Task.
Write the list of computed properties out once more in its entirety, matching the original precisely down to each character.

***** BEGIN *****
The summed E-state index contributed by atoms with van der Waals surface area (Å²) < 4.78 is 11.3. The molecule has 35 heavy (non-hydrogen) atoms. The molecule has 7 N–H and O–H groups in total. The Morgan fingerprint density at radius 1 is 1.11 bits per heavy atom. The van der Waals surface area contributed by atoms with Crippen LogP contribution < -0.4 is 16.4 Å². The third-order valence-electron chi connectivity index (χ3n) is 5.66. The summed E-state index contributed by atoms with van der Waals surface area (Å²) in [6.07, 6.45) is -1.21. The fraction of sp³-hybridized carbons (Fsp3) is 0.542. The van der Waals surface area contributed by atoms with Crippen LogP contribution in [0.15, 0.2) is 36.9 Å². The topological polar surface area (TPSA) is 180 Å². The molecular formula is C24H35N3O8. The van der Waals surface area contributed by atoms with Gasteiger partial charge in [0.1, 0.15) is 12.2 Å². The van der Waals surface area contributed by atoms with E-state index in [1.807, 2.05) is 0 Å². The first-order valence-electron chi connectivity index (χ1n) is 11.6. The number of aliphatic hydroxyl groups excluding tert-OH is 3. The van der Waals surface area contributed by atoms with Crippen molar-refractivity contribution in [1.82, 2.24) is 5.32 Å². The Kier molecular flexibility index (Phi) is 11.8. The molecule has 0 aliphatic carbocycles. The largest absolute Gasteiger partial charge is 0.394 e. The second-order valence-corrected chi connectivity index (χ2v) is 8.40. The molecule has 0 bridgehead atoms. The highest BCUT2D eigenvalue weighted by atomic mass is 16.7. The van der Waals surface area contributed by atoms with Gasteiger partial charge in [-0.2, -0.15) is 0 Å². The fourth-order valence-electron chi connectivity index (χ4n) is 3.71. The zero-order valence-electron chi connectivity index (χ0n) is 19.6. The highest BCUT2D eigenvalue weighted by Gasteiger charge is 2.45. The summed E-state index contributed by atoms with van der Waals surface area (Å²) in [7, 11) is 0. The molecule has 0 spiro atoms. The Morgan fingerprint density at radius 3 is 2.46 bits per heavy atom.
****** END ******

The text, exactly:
The summed E-state index contributed by atoms with van der Waals surface area (Å²) < 4.78 is 11.3. The molecule has 35 heavy (non-hydrogen) atoms. The molecule has 7 N–H and O–H groups in total. The Morgan fingerprint density at radius 1 is 1.11 bits per heavy atom. The van der Waals surface area contributed by atoms with Crippen LogP contribution < -0.4 is 16.4 Å². The third-order valence-electron chi connectivity index (χ3n) is 5.66. The summed E-state index contributed by atoms with van der Waals surface area (Å²) in [6.07, 6.45) is -1.21. The fraction of sp³-hybridized carbons (Fsp3) is 0.542. The van der Waals surface area contributed by atoms with Crippen LogP contribution in [0.15, 0.2) is 36.9 Å². The topological polar surface area (TPSA) is 180 Å². The molecular formula is C24H35N3O8. The van der Waals surface area contributed by atoms with Gasteiger partial charge in [0.1, 0.15) is 12.2 Å². The van der Waals surface area contributed by atoms with E-state index in [1.807, 2.05) is 0 Å². The first-order valence-electron chi connectivity index (χ1n) is 11.6. The number of aliphatic hydroxyl groups excluding tert-OH is 3. The van der Waals surface area contributed by atoms with Crippen molar-refractivity contribution in [1.82, 2.24) is 5.32 Å². The Kier molecular flexibility index (Phi) is 11.8. The molecule has 0 aliphatic carbocycles. The largest absolute Gasteiger partial charge is 0.394 e. The second-order valence-corrected chi connectivity index (χ2v) is 8.40. The molecule has 0 bridgehead atoms. The highest BCUT2D eigenvalue weighted by atomic mass is 16.7. The van der Waals surface area contributed by atoms with Gasteiger partial charge in [-0.2, -0.15) is 0 Å². The fourth-order valence-electron chi connectivity index (χ4n) is 3.71. The zero-order valence-electron chi connectivity index (χ0n) is 19.6. The highest BCUT2D eigenvalue weighted by Gasteiger charge is 2.45. The summed E-state index contributed by atoms with van der Waals surface area (Å²) in [7, 11) is 0. The molecule has 0 spiro atoms. The Morgan fingerprint density at radius 3 is 2.46 bits per heavy atom.